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27th September 2019
Creative tsunami
Title of film: Agoria, Call of the Wild
Director: Loïc Andrieu
Production Company: Soldats Films
Just three films into his transition from Steadicam Op to Director, Loïc Andrieu has already established a clear artistic vision of the world he wants to explore. Rife with dark symbolism, stylistic depictions of the subconscious mind and teeming with ritualistic explorations of the eschatological, his work is compelling and unsettling in equal measures. 1.4 had the pleasure of delving into the depths of Loic’s creative mind to explore the meaning behind his powerful imagery.

Could you start by telling us a little bit about your route into directing via your work as a steadicam op?

As far back as I can remember, I always wanted to become a screenwriter and a director. So it all started from a storytelling perspective. But it felt essential to me to first learn the directing craft working as Steadicam operator, really close to established directors.

Luc Besson has been one of my most inspiring masters. Working close to him taught me how to tell a story with a camera and how to coach the actors.

Working at Jacques Audiard’s side, I learned how to write and direct the exposition of a main character by revealing his backstory exclusively through indirect dialogue lines. On set, Jacques Audiard showed me where to put the camera in order to develop the main character’s point of view throughout a whole movie.

Collaborating with Leos Carax I learned the language of dreams by allowing the subconscious to overwhelm my visuals without providing any tangible explanation to the audience.

But I would summarise my whole experience in a few words: Nothing matters more than the script.

Good or bad, almost anyone directs nowadays but only a few know the craft of screenwriting. The level of commitment needed to write an honest script is way beyond most of the skill of nowadays “so called directors” and way beyond their deep understanding of what is a character and therefore what is a movie.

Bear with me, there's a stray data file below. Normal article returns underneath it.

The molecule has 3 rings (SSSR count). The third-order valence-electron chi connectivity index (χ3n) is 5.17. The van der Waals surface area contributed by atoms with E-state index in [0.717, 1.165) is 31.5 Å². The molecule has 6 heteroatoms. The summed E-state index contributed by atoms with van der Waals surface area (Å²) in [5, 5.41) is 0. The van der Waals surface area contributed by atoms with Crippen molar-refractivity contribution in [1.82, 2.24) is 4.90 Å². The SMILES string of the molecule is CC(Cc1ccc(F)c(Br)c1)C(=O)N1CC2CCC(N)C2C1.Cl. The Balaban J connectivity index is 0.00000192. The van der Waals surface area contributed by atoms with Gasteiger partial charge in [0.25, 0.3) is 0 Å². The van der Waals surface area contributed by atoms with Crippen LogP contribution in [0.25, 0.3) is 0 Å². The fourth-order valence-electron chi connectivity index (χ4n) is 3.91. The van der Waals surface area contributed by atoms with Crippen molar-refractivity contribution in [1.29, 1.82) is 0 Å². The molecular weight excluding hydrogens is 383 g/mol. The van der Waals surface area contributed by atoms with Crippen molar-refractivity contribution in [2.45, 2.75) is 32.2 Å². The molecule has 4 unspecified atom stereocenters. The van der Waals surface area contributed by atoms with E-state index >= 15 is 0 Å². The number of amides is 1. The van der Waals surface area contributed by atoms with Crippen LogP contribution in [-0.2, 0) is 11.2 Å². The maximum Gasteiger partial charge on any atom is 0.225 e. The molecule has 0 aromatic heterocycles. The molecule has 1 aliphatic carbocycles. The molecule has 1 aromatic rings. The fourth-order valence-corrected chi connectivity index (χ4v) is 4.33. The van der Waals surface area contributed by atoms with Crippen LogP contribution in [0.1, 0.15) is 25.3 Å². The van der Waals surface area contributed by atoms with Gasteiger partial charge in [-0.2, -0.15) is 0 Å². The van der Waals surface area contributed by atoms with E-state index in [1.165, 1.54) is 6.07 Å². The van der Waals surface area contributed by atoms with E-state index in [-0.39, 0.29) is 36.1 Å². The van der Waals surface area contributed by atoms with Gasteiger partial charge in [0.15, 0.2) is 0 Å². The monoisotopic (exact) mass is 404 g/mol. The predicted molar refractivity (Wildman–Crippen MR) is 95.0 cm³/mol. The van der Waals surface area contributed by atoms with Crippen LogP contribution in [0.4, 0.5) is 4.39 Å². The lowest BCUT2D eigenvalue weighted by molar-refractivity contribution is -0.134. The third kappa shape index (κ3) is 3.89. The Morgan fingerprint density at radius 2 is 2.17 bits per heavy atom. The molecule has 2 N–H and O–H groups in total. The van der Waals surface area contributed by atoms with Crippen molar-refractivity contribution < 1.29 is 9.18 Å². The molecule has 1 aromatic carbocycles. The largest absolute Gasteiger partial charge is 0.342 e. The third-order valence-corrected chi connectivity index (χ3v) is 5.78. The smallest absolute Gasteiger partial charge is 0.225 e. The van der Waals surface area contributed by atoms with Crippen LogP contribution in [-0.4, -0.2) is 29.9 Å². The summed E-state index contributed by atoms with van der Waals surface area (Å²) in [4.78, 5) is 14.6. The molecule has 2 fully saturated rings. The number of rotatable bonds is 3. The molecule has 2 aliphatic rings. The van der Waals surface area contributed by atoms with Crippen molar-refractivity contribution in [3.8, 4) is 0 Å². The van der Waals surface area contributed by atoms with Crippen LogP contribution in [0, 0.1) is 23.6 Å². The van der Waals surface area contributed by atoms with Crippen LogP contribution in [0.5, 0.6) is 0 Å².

The more and more easy access to a camera and an edit software can be compared to the easy access to any musical instrument…Meaning you can buy a guitar in any corner shop but it doesn’t make you Jimi Hendrix. You got to learn the craft. You got to learn screenwriting, the solfeggio of storytelling.

 

 

Your first music video, Rouge for Keffer, takes the color red, specifically blood, as its conceptual starting point before spinning off into abstracted scenes ripe with symbolism tapping primal human urges around violence. Can you tell us more about the creative evolution of this project and the specific imagery you settled on?

I wrote and produced Keffer’s Rouge on my own, with a deep anger and an urge to break into the business by launching my director career with a striking video. My will was to explore visual storytelling and the psychoanalytic archetypes through a love letter to the zoom lens.

The term Rouge literally means Red so I decide to highlight blood as a key element to every rite of passage. From birth to coming of age.

Since Rouge was my first video as a director… in essence Rouge is a birth, an uprising, a war, a murder, a takeover. A panel of emotions I deeply felt toward the business andits gatekeepers. Therefore you would notice the underlying violence creeping throughout the whole video. Needless to talk about the bath of blood in the ending scene…

Basically I set up a series of cinematic cliffhangers switching between tension and emotion.

Each sequence guides us through stylized compositions endowed with a hypnotic touch.

The zoom lens is an underrated tool. Zooming out allowed me to expose tense situations caught in tight angles and then to introduce opposite information as the shots unfold. Zooming in allowed me to break through the inner feelings of the characters while they were overwhelmed by torn emotions.

The building of Keffer, Rouge revolves around six initiation rituals buried into our collective unconscious. Each one of these rituals is in essence violent and therefore related to blood.

You’ll notice that I mostly write female lead character pieces.

Birth is symbolized by the mother’s scene, protecting the newborn child that she just gave birth to… isolated in a forest… and surrounded by starving wolf packs.